Microbial alchemy: Bacteria eats toxins and poops out gold

Researchers Discover Bacteria That Produces Pure Gold

The gold […] was not found in a river or a mine. It was produced by a bacteria that, according to researchers at Michigan State University, can survive in extreme toxic environments and create 24-karat gold nuggets. Pure gold.

Maybe this critter can save us all from the global economic crisis?

Of course not—but at least it can make Kazem Kashefi—assistant professor of microbiology and molecular genetics—and Adam Brown—associate professor of electronic art and intermedia—a bit rich, if only for the show they have put together.

Kashefi and Brown are the ones who have created this compact laboratory that uses the bacteria Cupriavidus metallidurans to turn gold chlroride—a toxic chemical liquid you can find in nature—into 99.9% pure gold.

Accoding to Kashefi, they are doing “microbial alchemy” by “something that has no value into a solid [in fact, it the toxic material they use does cost money. Less than gold, but still plenty], precious metal that’s valuable.”

Here is the news release from the Michigan State Univ.:Superman-strength bacteria produces gold.

It would be cost prohibitive to reproduce their experiment on a larger scale, he said. But the researchers’ success in creating gold raises questions about greed, economy and environmental impact, focusing on the ethics related to science and the engineering of nature.

Tip is from Ray Gorman who says “Eureka!!! GOLD!!!! Look for “Gold Making Kits” to be “AS SEEN ON TV” pretty quick.”

No, don’t get excited. This process only makes tiny flecks of gold.

Haha. I wonder… As explained, it’s not economical even at the current price of gold and the toxic material they use won’t be fit for the kitchen experimenter. But it is cool. I can’t seem to find the actual amount of gold produced by this technique but it’s super small.

  10 comments for “Microbial alchemy: Bacteria eats toxins and poops out gold

  1. RayG
    October 4, 2012 at 3:34 PM

    awesome- getting my tip published… AND on my B’day!

  2. One Eyed Jack
    October 4, 2012 at 4:33 PM

    This is not alchemy.

    One element is not being converted into another element. This is an extraction. Soluble gold is being removed from solution. The use of the word “alchemy” is sensational and misleading.

    A couple electrodes will recover that gold faster and cheaper.

    The work with the bacteria is interesting. It’s a shame that it gets overshadowed by sensationalism.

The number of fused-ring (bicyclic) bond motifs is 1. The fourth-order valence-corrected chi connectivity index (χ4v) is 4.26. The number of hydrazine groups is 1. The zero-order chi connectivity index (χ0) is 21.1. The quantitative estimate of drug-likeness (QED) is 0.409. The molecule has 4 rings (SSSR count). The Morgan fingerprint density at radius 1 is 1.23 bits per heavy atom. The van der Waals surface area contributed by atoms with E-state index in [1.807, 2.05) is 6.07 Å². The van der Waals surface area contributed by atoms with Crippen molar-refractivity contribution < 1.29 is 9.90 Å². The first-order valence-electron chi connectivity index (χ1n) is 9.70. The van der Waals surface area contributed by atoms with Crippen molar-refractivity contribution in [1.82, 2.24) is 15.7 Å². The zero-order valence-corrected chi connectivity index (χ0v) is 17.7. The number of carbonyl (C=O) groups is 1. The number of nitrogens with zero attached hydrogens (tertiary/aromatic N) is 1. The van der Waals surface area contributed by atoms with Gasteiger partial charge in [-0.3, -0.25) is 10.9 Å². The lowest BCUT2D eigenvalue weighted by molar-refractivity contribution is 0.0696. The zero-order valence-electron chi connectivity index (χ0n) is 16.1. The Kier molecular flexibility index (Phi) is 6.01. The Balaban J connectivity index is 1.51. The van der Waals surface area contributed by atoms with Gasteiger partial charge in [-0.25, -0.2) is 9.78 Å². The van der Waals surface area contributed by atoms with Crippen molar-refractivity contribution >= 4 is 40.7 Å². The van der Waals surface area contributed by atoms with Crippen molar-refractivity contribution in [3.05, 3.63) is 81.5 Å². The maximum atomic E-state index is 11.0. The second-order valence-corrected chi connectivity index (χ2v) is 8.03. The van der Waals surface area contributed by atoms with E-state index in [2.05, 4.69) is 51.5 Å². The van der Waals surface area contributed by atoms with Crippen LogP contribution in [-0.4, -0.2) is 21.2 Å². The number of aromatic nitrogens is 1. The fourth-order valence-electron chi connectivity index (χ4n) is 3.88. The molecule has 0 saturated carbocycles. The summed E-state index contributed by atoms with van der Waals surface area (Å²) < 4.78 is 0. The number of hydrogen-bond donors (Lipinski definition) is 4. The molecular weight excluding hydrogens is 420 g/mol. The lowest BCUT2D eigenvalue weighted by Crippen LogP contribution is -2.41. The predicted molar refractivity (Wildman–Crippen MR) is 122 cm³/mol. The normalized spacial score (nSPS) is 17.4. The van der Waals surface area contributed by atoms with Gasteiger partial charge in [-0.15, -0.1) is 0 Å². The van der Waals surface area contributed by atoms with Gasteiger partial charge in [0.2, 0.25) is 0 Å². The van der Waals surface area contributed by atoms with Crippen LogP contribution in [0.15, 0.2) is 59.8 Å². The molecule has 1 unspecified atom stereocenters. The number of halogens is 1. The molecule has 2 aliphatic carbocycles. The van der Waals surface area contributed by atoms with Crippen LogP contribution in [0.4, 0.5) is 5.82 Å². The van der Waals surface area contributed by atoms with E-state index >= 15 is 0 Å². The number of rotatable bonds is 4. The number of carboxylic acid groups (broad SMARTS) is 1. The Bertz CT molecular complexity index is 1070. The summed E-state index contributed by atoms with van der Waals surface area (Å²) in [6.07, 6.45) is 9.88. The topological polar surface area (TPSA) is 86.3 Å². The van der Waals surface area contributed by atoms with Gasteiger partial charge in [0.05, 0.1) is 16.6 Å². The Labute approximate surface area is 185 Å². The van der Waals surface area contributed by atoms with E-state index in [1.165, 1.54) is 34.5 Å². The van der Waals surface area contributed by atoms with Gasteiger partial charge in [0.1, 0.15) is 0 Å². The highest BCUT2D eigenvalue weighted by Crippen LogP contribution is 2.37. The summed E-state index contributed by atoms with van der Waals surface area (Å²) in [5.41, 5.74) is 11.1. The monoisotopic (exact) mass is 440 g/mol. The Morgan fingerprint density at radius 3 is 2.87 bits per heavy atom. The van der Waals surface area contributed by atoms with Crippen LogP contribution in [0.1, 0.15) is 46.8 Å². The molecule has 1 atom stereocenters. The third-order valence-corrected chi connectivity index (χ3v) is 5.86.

3. One Eyed Jack
    October 4, 2012 at 4:34 PM

    Happy B-day from another Libra.

  4. oldebabe
    October 4, 2012 at 4:35 PM

    Well, as usual, the title misleads. I am not an expert, but I definitely doubt that any bacteria eats toxins and turns them into gold.

    Reading the fine print (from MIch. State U), one finds that it says that it takes a particular bacteria, and a particular type, and quantity of gold amalgam (chloride?), and then the bacteria can (apparently) convert the `toxin’ part into an extremely minute amount of pure ore. Fun for students in a university lab, perhaps, but pointless, and obviously, impractical for industry.

    Here come the scams, tho….

  5. Old Rockin' Dave
    October 4, 2012 at 7:43 PM

    I wonder, can it clean up the wastewater pits left at abandoned gold mines? It might pay for itself that way.

  6. Alan Murray
    October 4, 2012 at 8:01 PM

    To old Rockin’Dave, Well this particular Microbe may not, but there are plenty of examples of Microbes eating oil that has contaminated pristine environments and turning said oil into non toxic material[s] Not a too far a stretch to perhaps seeing this little Beastie doing something along those lines. As you suggest,cleaning up disused mining operations.

  7. October 5, 2012 at 12:09 AM

    Nice story. I’m always looking to add to the myth of gold. I love the idea that you can do it…but… It cost more than its worth.

  8. Massachusetts
    October 5, 2012 at 7:18 AM

    I believe gold can also be created through nuclear fission, but it’s cost prohibitive as well. In that case, gold is actually being created from another element, therefore it is actually alchemy, by definition. I read this years ago as a kid in a science book, but can’t remember the source. It seems fissionable…I mean feasible.

  9. Joni
    October 5, 2012 at 8:58 AM

    Very interesting brain food at:
    Looks like the conversion of mercury to gold does happen but the gold may end up being radioactive depending on the isotope.

  10. Massachusetts
    October 5, 2012 at 8:07 PM

    Does that explain the warm glow people feel wearing gold jewelry? 🙂

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